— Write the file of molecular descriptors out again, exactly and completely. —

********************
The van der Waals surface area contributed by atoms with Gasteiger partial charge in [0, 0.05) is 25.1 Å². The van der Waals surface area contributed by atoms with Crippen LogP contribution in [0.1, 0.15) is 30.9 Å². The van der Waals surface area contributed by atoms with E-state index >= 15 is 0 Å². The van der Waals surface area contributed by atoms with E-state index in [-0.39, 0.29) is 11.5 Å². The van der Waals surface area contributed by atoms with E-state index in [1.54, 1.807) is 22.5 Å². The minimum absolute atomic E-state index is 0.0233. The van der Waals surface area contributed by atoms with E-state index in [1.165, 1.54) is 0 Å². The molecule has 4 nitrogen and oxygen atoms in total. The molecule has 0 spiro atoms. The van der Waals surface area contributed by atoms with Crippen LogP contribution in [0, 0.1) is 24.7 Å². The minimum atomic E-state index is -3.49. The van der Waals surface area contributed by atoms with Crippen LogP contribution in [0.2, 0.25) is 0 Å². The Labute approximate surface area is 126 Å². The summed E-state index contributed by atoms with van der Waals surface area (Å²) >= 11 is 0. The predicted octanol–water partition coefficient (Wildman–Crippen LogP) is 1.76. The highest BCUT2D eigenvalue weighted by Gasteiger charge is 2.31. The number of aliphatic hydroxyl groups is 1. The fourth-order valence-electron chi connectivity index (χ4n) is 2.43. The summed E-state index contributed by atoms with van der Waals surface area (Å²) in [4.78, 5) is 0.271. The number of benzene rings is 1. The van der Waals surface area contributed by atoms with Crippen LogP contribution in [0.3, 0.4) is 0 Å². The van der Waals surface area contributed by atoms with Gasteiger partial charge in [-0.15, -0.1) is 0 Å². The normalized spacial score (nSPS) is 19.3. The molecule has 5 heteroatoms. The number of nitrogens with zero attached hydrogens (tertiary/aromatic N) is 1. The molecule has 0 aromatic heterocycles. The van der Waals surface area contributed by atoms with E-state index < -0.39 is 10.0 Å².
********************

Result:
The van der Waals surface area contributed by atoms with Gasteiger partial charge in [0, 0.05) is 25.1 Å². The van der Waals surface area contributed by atoms with Crippen LogP contribution in [0.1, 0.15) is 30.9 Å². The van der Waals surface area contributed by atoms with E-state index >= 15 is 0 Å². The van der Waals surface area contributed by atoms with E-state index in [-0.39, 0.29) is 11.5 Å². The van der Waals surface area contributed by atoms with E-state index in [1.54, 1.807) is 22.5 Å². The minimum absolute atomic E-state index is 0.0233. The van der Waals surface area contributed by atoms with E-state index in [1.165, 1.54) is 0 Å². The molecule has 4 nitrogen and oxygen atoms in total. The molecule has 0 spiro atoms. The van der Waals surface area contributed by atoms with Crippen LogP contribution in [0, 0.1) is 24.7 Å². The minimum atomic E-state index is -3.49. The van der Waals surface area contributed by atoms with Crippen LogP contribution in [0.2, 0.25) is 0 Å². The Labute approximate surface area is 126 Å². The summed E-state index contributed by atoms with van der Waals surface area (Å²) >= 11 is 0. The predicted octanol–water partition coefficient (Wildman–Crippen LogP) is 1.76. The highest BCUT2D eigenvalue weighted by Gasteiger charge is 2.31. The number of aliphatic hydroxyl groups is 1. The fourth-order valence-electron chi connectivity index (χ4n) is 2.43. The summed E-state index contributed by atoms with van der Waals surface area (Å²) in [4.78, 5) is 0.271. The number of benzene rings is 1. The van der Waals surface area contributed by atoms with Crippen LogP contribution in [0.3, 0.4) is 0 Å². The van der Waals surface area contributed by atoms with Gasteiger partial charge in [-0.15, -0.1) is 0 Å². The normalized spacial score (nSPS) is 19.3. The molecule has 5 heteroatoms. The number of nitrogens with zero attached hydrogens (tertiary/aromatic N) is 1. The molecule has 0 aromatic heterocycles. The van der Waals surface area contributed by atoms with E-state index < -0.39 is 10.0 Å².